As GotQuestions.org explains in their entry, there are actually many examples throughout the Old Testament that assert God’s loving-kindness, such as Deut 4:31 and Numbers 14:18. Just as the New Testament speaks of God’s judgment like in Romans 1:18 or, in Revelation 19:11-16.

The biggest issue with this, I believe, is the problem that we as human beings have with perception. Some, want to only focus on God’s judgment and wrath, while others only want to focus on God’s love. The fact is, with a thorough reading of scripture, you see that God is portrayed in a very balanced manner. He gets angry, but He also forgives. He hates sin, but He is also the source of love.

God has always wanted Faith not Works

When you look at the Bible, you’ll see that Abraham, as the Apostle Paul stated in Romans 4:3, was considered righteous before God, not by his works, but by faith, “What does scripture say? Abraham believed God, and it was credited to him as righteousness.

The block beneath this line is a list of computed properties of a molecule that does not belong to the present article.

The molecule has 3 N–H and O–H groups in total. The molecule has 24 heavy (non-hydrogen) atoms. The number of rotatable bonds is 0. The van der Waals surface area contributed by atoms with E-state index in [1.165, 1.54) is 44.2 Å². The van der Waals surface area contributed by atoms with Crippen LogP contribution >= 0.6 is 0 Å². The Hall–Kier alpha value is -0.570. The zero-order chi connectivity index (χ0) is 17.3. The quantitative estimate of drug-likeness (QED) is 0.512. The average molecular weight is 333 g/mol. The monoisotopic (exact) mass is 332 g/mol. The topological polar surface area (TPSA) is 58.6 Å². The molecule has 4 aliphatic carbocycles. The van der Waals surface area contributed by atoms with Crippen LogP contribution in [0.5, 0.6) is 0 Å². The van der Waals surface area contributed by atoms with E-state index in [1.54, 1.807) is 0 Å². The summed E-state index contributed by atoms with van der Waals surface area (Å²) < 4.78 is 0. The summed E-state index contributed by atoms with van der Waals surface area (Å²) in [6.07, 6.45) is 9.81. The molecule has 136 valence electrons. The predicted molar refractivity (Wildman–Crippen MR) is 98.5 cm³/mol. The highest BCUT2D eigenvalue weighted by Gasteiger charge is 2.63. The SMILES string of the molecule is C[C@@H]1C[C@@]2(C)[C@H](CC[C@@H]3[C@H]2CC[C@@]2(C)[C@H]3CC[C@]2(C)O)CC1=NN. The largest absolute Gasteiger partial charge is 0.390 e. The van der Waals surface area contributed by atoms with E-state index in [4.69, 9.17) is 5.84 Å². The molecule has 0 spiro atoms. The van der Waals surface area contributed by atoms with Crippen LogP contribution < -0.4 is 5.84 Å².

Christians are often accused of being hypocritical for not following the Old Testament Laws (A Clear Lens’ Nate wrote a great piece about that here.) Yet, many forget that the Laws were made for a specific people for a specific time. Besides, one could make the argument that the Law was never meant to be permanent as Moses himself predicted it’d be broken in the Ha’Azinu or, “The Song of Moses” found in Duet. 32:1-43. And, as the One For Israel team states in their book, “Reading Moses, Seeing Jesus”:

“‘…God explains to Moses quite explicitly the purpose for his dramatic appearance to Israel on Mount Sinai: that the people may ‘believe’. Faith is what God expects from Israel as the proper response to their Sinai experience.”